- Establish strategies for your delivery conditions with your carrier, such as use pick-up points after a second unsuccessful home delivery or notify the recipient of the package’s status by calling or sending a text message ahead of time. Some transport options are in-house load consolidation (grouping orders by zones) or use of light vehicles with better urban mobility.
- Use transport route management software and improve in-warehouse interfacing: a warehouse management system like our Easy WMS can coordinate with transport agencies through the special Multi Carrier Shipping Software module.
5. Returns management or reverse logistics hurtles
Product convenience is another major issue for an online shopper. To alleviate it, many e-commerce have chosen to make returns more flexible, easier. This trend has quickly become a near standard practice in the sector.
How can I improve my e-commerce returns management?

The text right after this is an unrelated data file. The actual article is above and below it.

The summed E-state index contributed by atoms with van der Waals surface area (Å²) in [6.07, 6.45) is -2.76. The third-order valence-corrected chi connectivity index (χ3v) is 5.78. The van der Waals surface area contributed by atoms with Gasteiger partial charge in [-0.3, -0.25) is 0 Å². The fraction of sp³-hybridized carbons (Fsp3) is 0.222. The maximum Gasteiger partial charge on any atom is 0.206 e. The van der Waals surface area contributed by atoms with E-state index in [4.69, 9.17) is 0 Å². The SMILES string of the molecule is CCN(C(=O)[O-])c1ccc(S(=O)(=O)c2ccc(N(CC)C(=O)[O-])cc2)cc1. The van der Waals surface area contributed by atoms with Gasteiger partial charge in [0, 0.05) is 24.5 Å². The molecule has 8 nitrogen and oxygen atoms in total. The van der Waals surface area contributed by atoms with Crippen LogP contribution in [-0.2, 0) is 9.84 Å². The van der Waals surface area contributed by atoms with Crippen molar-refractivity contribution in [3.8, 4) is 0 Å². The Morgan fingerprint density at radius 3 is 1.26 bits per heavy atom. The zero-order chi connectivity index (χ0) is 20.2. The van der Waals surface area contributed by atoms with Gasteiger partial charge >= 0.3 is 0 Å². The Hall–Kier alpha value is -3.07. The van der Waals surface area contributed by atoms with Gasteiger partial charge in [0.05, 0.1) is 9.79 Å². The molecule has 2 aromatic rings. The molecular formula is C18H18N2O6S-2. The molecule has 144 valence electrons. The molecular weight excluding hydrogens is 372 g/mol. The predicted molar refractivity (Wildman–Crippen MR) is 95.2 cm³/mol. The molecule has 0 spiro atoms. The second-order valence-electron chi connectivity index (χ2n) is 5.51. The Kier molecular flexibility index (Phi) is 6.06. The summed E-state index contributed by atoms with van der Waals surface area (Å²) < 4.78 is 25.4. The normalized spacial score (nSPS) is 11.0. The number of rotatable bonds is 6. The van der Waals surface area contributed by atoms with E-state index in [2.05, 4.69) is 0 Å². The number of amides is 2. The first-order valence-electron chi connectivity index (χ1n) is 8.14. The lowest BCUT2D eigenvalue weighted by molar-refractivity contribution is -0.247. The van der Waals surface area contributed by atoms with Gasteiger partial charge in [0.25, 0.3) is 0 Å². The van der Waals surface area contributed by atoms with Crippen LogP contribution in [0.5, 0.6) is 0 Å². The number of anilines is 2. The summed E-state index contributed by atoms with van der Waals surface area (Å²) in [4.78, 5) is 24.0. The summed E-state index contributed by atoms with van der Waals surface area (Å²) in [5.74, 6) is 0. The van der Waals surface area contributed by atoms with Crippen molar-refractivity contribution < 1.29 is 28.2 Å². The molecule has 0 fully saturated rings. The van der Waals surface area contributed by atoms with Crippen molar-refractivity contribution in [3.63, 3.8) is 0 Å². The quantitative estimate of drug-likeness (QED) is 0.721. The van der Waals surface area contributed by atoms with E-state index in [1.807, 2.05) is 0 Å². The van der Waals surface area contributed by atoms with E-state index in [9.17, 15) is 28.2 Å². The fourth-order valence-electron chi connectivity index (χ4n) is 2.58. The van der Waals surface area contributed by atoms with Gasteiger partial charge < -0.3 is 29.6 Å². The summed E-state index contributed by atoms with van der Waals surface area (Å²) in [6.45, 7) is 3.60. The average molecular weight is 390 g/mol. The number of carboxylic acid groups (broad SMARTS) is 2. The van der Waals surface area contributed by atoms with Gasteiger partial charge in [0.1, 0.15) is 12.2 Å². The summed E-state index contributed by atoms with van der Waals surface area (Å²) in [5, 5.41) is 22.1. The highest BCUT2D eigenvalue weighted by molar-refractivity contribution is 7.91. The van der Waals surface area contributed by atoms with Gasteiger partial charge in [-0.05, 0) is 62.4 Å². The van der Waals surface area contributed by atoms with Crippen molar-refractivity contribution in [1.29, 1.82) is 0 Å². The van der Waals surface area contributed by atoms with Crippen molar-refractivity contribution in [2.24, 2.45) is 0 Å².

- Integrate reverse logistics as another in-house operation, not as an exception to the rule. That means resources must be dedicated to this! Plus, quality control and location management procedures must be established after receiving this type of goods.
- Determine why the return was made and establish ways of operating according to it: for example, if the customer asks to change the size of the product he or she has purchased, the driver's trip can be used to deliver the correct one and collect the package for return. But returns happen because of order prep errors. So, it is also essential to gather as much information as possible to evaluate why returns happened in the first place and try to prevent them.
If these challenges sound familiar and are backfiring on your e-commerce logistics system, don’t hesitate to get in touch. We are experts in providing solutions for all types of online businesses. Our Easy WMS warehouse management software, high-quality warehouse systems and state-of-the-art warehouse automation solutions are where the rubber meets the road.